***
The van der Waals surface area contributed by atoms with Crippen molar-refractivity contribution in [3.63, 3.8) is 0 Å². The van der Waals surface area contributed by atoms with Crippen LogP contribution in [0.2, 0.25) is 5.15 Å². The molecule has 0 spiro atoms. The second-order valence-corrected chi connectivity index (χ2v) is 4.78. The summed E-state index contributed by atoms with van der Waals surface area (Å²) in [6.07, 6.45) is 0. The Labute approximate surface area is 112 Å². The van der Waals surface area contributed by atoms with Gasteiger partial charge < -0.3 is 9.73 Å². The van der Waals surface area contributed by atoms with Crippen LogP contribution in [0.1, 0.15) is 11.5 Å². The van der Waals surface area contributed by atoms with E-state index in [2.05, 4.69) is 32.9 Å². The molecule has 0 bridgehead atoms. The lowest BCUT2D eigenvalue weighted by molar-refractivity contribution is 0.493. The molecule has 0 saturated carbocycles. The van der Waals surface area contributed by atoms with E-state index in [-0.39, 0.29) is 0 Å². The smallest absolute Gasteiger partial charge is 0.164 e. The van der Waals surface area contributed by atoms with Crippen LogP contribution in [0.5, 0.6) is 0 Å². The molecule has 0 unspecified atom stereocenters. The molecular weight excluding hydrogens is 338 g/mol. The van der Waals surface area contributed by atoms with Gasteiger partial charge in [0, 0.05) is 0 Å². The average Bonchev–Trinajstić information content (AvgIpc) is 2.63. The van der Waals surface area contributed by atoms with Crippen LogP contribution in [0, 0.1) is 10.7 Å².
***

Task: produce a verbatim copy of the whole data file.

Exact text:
The van der Waals surface area contributed by atoms with Crippen molar-refractivity contribution in [3.63, 3.8) is 0 Å². The van der Waals surface area contributed by atoms with Crippen LogP contribution in [0.2, 0.25) is 5.15 Å². The molecule has 0 spiro atoms. The second-order valence-corrected chi connectivity index (χ2v) is 4.78. The summed E-state index contributed by atoms with van der Waals surface area (Å²) in [6.07, 6.45) is 0. The Labute approximate surface area is 112 Å². The van der Waals surface area contributed by atoms with Gasteiger partial charge < -0.3 is 9.73 Å². The van der Waals surface area contributed by atoms with Crippen LogP contribution in [0.1, 0.15) is 11.5 Å². The van der Waals surface area contributed by atoms with E-state index in [2.05, 4.69) is 32.9 Å². The molecule has 0 bridgehead atoms. The lowest BCUT2D eigenvalue weighted by molar-refractivity contribution is 0.493. The molecule has 0 saturated carbocycles. The van der Waals surface area contributed by atoms with E-state index in [-0.39, 0.29) is 0 Å². The smallest absolute Gasteiger partial charge is 0.164 e. The van der Waals surface area contributed by atoms with Crippen LogP contribution in [0.5, 0.6) is 0 Å². The molecule has 0 unspecified atom stereocenters. The molecular weight excluding hydrogens is 338 g/mol. The van der Waals surface area contributed by atoms with Gasteiger partial charge in [0, 0.05) is 0 Å². The average Bonchev–Trinajstić information content (AvgIpc) is 2.63. The van der Waals surface area contributed by atoms with Crippen LogP contribution in [0, 0.1) is 10.7 Å².